Five years after we entered this current downturn, some real estate professionals still attempt to close transactions through the sole use of traditional forms of financing. By traditional, I am referring to “30-year fixed”, “ARMs” and “Balloon” mortgages, yet these financial tools can hardly be seen as applicable to some of the marketing methods which are becoming more and more prevalent and that promise to remain with us in coming years.
Real estate auctions provide a good example of this. Many auctions protect Realtor involvement, and are therefore an additional revenue opportunity for Realtors. However, a large number of properties being auctioned require special financing that allows for properties being purchased to be rehabbed in some fashion. Auction companies have only one interest: to get the property sold. So often the clauses “financing not available” and “proof of funds required” will be noted on specific properties. This means that the buyer needs to demonstrate that cash is readily available for purchase and that no allowance is being made for conventional mortgage processing. For this reason, many people who purchase property at auction have investor financing that allows not only for the purchase of the property, but also provides funding for needed home improvements. Often times, there is even a moratorium on payments permitted for several months, to allow for completion of repairs before payments begin.
So many examples of special financing exist that it almost staggers the mind. Below is just a quick and very limited sampling of the many choices that homeowners and investors have in selecting financing type for their properties. Each has its own unique purpose and audience, but rest assured there are tools available for all type of buyers and sellers and all types of situations.
- Fannie Mae 97 – 3% down (or less), up to 38% qualifying ratio
- Fannie Mae 2-4 unit program – Owner occupied up to 4 units, portion of rent used to qualify the buyer, dedicated to rural areas (under 50K residents)
- 203K – No PMI, moratorium on payments for 6 months to allow for repairs to be completed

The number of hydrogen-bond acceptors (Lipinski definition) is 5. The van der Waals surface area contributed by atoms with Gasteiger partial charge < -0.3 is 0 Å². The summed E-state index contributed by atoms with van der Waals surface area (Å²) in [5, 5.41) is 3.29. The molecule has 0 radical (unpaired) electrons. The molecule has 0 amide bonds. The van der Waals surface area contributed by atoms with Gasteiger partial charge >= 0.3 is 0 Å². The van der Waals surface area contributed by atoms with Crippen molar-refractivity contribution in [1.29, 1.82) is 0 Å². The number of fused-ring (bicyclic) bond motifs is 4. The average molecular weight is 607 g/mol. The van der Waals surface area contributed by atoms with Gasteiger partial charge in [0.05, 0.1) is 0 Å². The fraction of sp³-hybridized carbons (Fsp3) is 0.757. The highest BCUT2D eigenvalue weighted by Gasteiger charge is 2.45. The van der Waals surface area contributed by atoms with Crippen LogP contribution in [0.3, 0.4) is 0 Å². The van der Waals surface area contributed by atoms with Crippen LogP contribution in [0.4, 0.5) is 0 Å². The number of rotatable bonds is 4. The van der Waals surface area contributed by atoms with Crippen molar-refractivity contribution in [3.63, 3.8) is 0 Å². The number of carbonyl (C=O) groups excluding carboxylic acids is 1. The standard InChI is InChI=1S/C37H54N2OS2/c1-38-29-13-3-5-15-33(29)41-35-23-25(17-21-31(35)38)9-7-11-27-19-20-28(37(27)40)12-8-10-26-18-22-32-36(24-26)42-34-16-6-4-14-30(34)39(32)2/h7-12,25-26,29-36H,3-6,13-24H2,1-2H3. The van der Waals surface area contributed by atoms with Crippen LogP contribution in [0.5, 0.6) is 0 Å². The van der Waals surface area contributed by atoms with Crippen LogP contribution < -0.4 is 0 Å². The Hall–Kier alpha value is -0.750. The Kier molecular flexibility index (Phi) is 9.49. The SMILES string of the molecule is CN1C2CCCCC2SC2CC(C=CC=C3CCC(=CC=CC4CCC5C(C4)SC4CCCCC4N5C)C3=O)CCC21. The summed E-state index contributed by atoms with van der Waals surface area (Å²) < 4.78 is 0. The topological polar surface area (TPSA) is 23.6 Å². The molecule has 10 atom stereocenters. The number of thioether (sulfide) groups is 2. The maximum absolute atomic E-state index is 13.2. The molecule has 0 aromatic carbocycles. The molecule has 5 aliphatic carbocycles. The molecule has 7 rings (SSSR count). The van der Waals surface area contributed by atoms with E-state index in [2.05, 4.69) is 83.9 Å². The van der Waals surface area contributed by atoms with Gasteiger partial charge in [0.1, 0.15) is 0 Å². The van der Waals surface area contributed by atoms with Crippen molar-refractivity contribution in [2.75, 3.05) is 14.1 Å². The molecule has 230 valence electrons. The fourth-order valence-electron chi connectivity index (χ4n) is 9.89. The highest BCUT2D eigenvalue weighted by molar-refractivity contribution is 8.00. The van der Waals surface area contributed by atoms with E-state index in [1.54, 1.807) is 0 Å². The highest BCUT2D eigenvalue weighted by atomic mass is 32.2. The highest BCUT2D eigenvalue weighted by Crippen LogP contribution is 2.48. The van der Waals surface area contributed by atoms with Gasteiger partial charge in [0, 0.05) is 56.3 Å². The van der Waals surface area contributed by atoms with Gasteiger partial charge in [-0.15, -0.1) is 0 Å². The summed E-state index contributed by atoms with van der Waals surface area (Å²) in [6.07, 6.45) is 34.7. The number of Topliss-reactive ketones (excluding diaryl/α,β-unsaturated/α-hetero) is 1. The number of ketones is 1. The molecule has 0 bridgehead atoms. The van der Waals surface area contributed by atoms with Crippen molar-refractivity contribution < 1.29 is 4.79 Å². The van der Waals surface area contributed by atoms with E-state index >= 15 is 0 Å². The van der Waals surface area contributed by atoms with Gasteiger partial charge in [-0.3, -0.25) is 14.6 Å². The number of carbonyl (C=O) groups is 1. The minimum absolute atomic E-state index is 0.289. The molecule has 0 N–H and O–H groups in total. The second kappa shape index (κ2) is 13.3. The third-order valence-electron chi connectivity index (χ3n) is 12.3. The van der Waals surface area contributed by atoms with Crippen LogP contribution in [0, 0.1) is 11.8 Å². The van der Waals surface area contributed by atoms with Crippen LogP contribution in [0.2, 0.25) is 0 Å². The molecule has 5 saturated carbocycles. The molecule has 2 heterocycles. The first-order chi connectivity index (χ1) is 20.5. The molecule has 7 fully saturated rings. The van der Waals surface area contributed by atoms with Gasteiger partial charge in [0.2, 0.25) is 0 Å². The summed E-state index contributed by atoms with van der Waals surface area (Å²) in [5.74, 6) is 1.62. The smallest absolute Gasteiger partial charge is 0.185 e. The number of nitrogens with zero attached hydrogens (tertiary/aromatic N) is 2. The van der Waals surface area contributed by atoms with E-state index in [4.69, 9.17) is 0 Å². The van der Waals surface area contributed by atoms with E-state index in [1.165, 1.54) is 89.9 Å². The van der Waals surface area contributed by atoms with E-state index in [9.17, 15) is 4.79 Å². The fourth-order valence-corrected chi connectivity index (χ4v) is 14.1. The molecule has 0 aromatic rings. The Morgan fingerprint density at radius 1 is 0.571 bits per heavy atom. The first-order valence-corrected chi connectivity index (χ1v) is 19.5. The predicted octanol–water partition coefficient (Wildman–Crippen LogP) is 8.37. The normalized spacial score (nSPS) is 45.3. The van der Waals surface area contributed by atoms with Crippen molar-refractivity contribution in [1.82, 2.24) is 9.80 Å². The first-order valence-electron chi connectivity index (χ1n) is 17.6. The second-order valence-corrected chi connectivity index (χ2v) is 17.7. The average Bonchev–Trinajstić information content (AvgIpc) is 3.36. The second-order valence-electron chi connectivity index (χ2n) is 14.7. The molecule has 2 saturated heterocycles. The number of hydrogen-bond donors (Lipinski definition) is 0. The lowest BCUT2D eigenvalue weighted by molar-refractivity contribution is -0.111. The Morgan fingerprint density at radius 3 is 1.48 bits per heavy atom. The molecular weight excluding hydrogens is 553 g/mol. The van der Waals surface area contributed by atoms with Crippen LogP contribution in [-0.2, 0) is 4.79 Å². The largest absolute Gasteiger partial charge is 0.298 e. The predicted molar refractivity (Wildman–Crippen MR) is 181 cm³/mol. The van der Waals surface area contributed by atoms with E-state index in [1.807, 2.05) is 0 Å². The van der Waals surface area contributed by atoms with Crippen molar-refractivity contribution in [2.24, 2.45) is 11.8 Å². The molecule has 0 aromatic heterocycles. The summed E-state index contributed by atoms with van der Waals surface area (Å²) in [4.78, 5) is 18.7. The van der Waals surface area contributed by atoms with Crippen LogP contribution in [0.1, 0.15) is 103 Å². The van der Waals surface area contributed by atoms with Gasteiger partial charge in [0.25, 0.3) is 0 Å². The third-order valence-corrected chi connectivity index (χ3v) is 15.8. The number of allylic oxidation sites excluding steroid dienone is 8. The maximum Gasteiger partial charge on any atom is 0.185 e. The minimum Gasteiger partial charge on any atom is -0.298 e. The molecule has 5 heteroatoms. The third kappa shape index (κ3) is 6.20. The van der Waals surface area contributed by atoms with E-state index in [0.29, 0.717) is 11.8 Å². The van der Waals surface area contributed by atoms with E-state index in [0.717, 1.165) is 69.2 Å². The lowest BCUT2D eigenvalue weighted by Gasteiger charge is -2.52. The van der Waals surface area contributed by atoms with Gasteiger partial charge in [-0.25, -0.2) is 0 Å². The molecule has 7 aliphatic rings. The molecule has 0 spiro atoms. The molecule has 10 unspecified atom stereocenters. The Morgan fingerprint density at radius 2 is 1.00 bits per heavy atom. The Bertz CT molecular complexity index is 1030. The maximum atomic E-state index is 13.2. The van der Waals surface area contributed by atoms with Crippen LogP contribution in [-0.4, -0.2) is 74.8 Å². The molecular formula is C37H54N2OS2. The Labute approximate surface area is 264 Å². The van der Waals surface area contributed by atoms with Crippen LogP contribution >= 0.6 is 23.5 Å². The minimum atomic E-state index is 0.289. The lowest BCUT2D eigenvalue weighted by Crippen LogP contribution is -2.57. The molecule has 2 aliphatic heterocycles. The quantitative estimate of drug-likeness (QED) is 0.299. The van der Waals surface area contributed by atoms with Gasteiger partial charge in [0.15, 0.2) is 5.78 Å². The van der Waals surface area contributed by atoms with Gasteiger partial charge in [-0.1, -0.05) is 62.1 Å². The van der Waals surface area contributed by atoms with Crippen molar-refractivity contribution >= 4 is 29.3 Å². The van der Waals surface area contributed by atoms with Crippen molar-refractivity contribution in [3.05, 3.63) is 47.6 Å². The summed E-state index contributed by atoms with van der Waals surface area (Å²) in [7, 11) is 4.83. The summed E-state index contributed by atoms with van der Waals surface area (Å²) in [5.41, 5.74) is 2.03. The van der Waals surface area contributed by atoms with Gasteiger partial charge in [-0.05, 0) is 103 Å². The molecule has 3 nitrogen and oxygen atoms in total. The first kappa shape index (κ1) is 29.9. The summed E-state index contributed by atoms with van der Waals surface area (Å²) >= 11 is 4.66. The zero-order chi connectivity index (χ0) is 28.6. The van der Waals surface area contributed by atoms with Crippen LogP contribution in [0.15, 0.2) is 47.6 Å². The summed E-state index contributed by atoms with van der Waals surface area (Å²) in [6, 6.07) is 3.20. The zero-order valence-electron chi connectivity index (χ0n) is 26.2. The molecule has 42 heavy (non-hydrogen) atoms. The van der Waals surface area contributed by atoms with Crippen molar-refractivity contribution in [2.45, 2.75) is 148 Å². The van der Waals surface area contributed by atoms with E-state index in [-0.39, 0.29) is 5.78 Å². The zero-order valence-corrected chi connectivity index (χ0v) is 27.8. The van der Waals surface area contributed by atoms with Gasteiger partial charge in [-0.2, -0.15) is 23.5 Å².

- Seller financing – Points, pre-payment penalty, term and interest rate are all negotiable
- Hope 3 Program – For purchase and refurbishing
- Title One – For home improvement, no appraisal required, no equity needed, takes second or third position, no pre-payment penalty, flat rate for up to 20 years
- Portable mortgages – Variable term, reusable loan
- Wrap-around mortgage – Can facilitate a purchase while leaving existing loans in place
- Seller financing – Allows sellers to take payments over time, creating residual-type earnings and mitigating tax exposure
The possibilities and interplay between the types of financing available are too numerous to discuss in the context of a blog. Some investors that I have spoken with and read about have identified as many as 200 different ways to finance a real estate transaction, yet many real estate salespeople can name only three!
It is time to act! Some steps that can be taken include:
- Pursue training in the area of creative finance
- Take a course in real estate investing
- Take a situational approach to financing. Look for creative ways to facilitate each sale and present them
- Ask every seller if they are in a position to consider owner financing and explain how it works
- Think of yourself as a “transaction coordinator”
- Use your imagination…there is gold there!